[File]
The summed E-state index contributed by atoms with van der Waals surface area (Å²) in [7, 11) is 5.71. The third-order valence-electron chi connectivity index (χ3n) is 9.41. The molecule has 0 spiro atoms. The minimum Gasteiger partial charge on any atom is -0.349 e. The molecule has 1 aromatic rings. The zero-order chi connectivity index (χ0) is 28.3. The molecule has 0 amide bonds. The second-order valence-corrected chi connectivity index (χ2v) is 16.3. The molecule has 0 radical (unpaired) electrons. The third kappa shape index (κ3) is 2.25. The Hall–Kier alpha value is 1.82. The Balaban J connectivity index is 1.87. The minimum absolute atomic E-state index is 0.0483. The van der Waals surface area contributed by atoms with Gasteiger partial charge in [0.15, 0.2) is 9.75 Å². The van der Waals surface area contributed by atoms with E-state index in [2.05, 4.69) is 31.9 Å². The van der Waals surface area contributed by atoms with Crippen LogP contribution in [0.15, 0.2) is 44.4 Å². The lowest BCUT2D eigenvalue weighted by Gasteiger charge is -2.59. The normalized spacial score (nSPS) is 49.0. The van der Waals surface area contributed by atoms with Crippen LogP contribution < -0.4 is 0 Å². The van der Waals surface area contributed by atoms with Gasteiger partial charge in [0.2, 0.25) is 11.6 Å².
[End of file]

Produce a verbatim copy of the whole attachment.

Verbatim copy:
The summed E-state index contributed by atoms with van der Waals surface area (Å²) in [7, 11) is 5.71. The third-order valence-electron chi connectivity index (χ3n) is 9.41. The molecule has 0 spiro atoms. The minimum Gasteiger partial charge on any atom is -0.349 e. The molecule has 1 aromatic rings. The zero-order chi connectivity index (χ0) is 28.3. The molecule has 0 amide bonds. The second-order valence-corrected chi connectivity index (χ2v) is 16.3. The molecule has 0 radical (unpaired) electrons. The third kappa shape index (κ3) is 2.25. The Hall–Kier alpha value is 1.82. The Balaban J connectivity index is 1.87. The minimum absolute atomic E-state index is 0.0483. The van der Waals surface area contributed by atoms with Gasteiger partial charge in [0.15, 0.2) is 9.75 Å². The van der Waals surface area contributed by atoms with E-state index in [2.05, 4.69) is 31.9 Å². The van der Waals surface area contributed by atoms with Crippen LogP contribution in [0.15, 0.2) is 44.4 Å². The lowest BCUT2D eigenvalue weighted by Gasteiger charge is -2.59. The normalized spacial score (nSPS) is 49.0. The van der Waals surface area contributed by atoms with Crippen LogP contribution < -0.4 is 0 Å². The van der Waals surface area contributed by atoms with Gasteiger partial charge in [0.2, 0.25) is 11.6 Å².